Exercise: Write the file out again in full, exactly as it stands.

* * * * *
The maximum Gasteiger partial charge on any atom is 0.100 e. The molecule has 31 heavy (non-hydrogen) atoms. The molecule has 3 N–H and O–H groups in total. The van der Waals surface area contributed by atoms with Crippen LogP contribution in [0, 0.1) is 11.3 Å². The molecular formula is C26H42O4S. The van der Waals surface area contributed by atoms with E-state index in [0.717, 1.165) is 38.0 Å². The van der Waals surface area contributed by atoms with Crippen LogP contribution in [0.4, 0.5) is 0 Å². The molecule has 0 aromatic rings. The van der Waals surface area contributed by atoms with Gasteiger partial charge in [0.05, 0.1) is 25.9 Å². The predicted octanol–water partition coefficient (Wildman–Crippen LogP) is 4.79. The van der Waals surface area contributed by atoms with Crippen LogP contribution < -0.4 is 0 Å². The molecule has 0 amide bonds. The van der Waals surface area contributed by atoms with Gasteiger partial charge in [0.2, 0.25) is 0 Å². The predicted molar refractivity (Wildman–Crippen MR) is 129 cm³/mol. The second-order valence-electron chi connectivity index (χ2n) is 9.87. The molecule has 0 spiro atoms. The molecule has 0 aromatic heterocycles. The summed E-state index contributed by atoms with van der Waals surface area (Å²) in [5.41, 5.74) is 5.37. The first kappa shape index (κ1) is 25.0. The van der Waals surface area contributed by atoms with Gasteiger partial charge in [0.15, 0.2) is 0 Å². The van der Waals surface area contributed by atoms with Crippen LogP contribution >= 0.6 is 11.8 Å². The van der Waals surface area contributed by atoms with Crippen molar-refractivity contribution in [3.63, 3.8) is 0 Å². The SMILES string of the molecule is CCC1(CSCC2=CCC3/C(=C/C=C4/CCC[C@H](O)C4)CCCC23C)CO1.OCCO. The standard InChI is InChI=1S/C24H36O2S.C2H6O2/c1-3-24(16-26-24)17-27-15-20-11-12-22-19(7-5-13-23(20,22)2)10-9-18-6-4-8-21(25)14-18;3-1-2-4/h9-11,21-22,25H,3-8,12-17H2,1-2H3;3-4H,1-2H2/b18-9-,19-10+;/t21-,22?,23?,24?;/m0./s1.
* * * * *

The maximum Gasteiger partial charge on any atom is 0.100 e. The molecule has 31 heavy (non-hydrogen) atoms. The molecule has 3 N–H and O–H groups in total. The van der Waals surface area contributed by atoms with Crippen LogP contribution in [0, 0.1) is 11.3 Å². The molecular formula is C26H42O4S. The van der Waals surface area contributed by atoms with E-state index in [0.717, 1.165) is 38.0 Å². The van der Waals surface area contributed by atoms with Crippen LogP contribution in [0.4, 0.5) is 0 Å². The molecule has 0 aromatic rings. The van der Waals surface area contributed by atoms with Gasteiger partial charge in [0.05, 0.1) is 25.9 Å². The predicted octanol–water partition coefficient (Wildman–Crippen LogP) is 4.79. The van der Waals surface area contributed by atoms with Crippen LogP contribution < -0.4 is 0 Å². The molecule has 0 amide bonds. The van der Waals surface area contributed by atoms with Gasteiger partial charge in [0.2, 0.25) is 0 Å². The predicted molar refractivity (Wildman–Crippen MR) is 129 cm³/mol. The second-order valence-electron chi connectivity index (χ2n) is 9.87. The molecule has 0 spiro atoms. The molecule has 0 aromatic heterocycles. The summed E-state index contributed by atoms with van der Waals surface area (Å²) in [5.41, 5.74) is 5.37. The first kappa shape index (κ1) is 25.0. The van der Waals surface area contributed by atoms with Gasteiger partial charge in [0.15, 0.2) is 0 Å². The van der Waals surface area contributed by atoms with Crippen LogP contribution >= 0.6 is 11.8 Å². The van der Waals surface area contributed by atoms with Crippen molar-refractivity contribution in [3.63, 3.8) is 0 Å². The SMILES string of the molecule is CCC1(CSCC2=CCC3/C(=C/C=C4/CCC[C@H](O)C4)CCCC23C)CO1.OCCO. The standard InChI is InChI=1S/C24H36O2S.C2H6O2/c1-3-24(16-26-24)17-27-15-20-11-12-22-19(7-5-13-23(20,22)2)10-9-18-6-4-8-21(25)14-18;3-1-2-4/h9-11,21-22,25H,3-8,12-17H2,1-2H3;3-4H,1-2H2/b18-9-,19-10+;/t21-,22?,23?,24?;/m0./s1.